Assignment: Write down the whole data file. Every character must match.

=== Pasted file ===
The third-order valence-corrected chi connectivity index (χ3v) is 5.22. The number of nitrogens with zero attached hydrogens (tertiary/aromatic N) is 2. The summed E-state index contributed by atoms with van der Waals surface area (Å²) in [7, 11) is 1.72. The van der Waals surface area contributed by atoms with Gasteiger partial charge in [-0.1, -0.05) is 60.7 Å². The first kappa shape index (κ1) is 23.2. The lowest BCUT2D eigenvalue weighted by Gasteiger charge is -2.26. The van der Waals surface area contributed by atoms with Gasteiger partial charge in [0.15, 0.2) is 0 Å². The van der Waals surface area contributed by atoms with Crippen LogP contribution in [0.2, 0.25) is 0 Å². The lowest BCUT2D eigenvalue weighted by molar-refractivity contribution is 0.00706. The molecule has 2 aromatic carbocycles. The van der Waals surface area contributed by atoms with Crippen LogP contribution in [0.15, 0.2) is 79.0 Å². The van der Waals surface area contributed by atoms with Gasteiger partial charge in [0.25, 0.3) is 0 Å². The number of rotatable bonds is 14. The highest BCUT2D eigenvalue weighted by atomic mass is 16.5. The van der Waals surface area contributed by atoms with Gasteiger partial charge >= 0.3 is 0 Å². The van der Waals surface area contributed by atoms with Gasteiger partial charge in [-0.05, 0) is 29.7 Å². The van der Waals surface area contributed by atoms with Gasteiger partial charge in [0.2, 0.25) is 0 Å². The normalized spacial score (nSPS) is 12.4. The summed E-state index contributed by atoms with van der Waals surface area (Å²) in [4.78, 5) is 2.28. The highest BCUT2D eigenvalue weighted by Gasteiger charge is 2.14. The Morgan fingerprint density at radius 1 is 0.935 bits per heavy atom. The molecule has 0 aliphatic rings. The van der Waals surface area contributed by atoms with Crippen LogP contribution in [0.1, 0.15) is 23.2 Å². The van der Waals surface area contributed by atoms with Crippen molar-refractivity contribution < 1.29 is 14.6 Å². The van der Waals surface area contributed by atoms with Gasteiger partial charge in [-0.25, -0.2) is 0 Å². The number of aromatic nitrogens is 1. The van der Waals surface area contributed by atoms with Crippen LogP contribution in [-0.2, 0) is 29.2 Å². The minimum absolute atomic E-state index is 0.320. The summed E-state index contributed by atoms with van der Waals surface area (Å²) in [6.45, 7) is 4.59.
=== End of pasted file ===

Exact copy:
The third-order valence-corrected chi connectivity index (χ3v) is 5.22. The number of nitrogens with zero attached hydrogens (tertiary/aromatic N) is 2. The summed E-state index contributed by atoms with van der Waals surface area (Å²) in [7, 11) is 1.72. The van der Waals surface area contributed by atoms with Gasteiger partial charge in [-0.1, -0.05) is 60.7 Å². The first kappa shape index (κ1) is 23.2. The lowest BCUT2D eigenvalue weighted by Gasteiger charge is -2.26. The van der Waals surface area contributed by atoms with Gasteiger partial charge in [0.15, 0.2) is 0 Å². The van der Waals surface area contributed by atoms with Crippen LogP contribution in [0.2, 0.25) is 0 Å². The lowest BCUT2D eigenvalue weighted by molar-refractivity contribution is 0.00706. The molecule has 2 aromatic carbocycles. The van der Waals surface area contributed by atoms with Crippen LogP contribution in [0.15, 0.2) is 79.0 Å². The van der Waals surface area contributed by atoms with Gasteiger partial charge in [0.25, 0.3) is 0 Å². The number of rotatable bonds is 14. The highest BCUT2D eigenvalue weighted by atomic mass is 16.5. The van der Waals surface area contributed by atoms with Gasteiger partial charge >= 0.3 is 0 Å². The van der Waals surface area contributed by atoms with Gasteiger partial charge in [-0.05, 0) is 29.7 Å². The van der Waals surface area contributed by atoms with Gasteiger partial charge in [0.2, 0.25) is 0 Å². The normalized spacial score (nSPS) is 12.4. The summed E-state index contributed by atoms with van der Waals surface area (Å²) in [4.78, 5) is 2.28. The highest BCUT2D eigenvalue weighted by Gasteiger charge is 2.14. The Morgan fingerprint density at radius 1 is 0.935 bits per heavy atom. The molecule has 0 aliphatic rings. The van der Waals surface area contributed by atoms with Crippen LogP contribution in [0.1, 0.15) is 23.2 Å². The van der Waals surface area contributed by atoms with Crippen molar-refractivity contribution < 1.29 is 14.6 Å². The van der Waals surface area contributed by atoms with Gasteiger partial charge in [-0.25, -0.2) is 0 Å². The number of aromatic nitrogens is 1. The van der Waals surface area contributed by atoms with Crippen LogP contribution in [-0.2, 0) is 29.2 Å². The minimum absolute atomic E-state index is 0.320. The summed E-state index contributed by atoms with van der Waals surface area (Å²) in [6.45, 7) is 4.59.